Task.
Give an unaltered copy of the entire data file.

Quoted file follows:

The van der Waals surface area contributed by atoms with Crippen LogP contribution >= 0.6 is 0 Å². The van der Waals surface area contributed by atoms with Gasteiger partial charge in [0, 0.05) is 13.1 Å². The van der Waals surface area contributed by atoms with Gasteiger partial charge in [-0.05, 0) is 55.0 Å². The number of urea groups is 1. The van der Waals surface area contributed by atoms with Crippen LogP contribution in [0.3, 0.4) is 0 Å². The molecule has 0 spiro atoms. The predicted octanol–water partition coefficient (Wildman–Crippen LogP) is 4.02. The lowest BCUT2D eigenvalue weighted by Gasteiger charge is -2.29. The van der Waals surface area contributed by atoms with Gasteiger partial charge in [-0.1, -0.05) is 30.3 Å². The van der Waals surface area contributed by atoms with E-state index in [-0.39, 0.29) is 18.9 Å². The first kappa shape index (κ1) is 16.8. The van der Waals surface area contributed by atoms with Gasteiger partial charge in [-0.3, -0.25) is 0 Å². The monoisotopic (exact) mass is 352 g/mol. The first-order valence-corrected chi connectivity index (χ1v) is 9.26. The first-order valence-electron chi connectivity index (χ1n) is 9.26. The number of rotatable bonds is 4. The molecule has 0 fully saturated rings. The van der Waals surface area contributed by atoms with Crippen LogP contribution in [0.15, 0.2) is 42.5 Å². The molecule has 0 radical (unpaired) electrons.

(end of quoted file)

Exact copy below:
The van der Waals surface area contributed by atoms with Crippen LogP contribution >= 0.6 is 0 Å². The van der Waals surface area contributed by atoms with Gasteiger partial charge in [0, 0.05) is 13.1 Å². The van der Waals surface area contributed by atoms with Gasteiger partial charge in [-0.05, 0) is 55.0 Å². The number of urea groups is 1. The van der Waals surface area contributed by atoms with Crippen LogP contribution in [0.3, 0.4) is 0 Å². The molecule has 0 spiro atoms. The predicted octanol–water partition coefficient (Wildman–Crippen LogP) is 4.02. The lowest BCUT2D eigenvalue weighted by Gasteiger charge is -2.29. The van der Waals surface area contributed by atoms with Gasteiger partial charge in [-0.1, -0.05) is 30.3 Å². The van der Waals surface area contributed by atoms with E-state index in [-0.39, 0.29) is 18.9 Å². The first kappa shape index (κ1) is 16.8. The van der Waals surface area contributed by atoms with Gasteiger partial charge in [-0.3, -0.25) is 0 Å². The monoisotopic (exact) mass is 352 g/mol. The first-order valence-corrected chi connectivity index (χ1v) is 9.26. The first-order valence-electron chi connectivity index (χ1n) is 9.26. The number of rotatable bonds is 4. The molecule has 0 fully saturated rings. The van der Waals surface area contributed by atoms with Crippen LogP contribution in [0.15, 0.2) is 42.5 Å². The molecule has 0 radical (unpaired) electrons.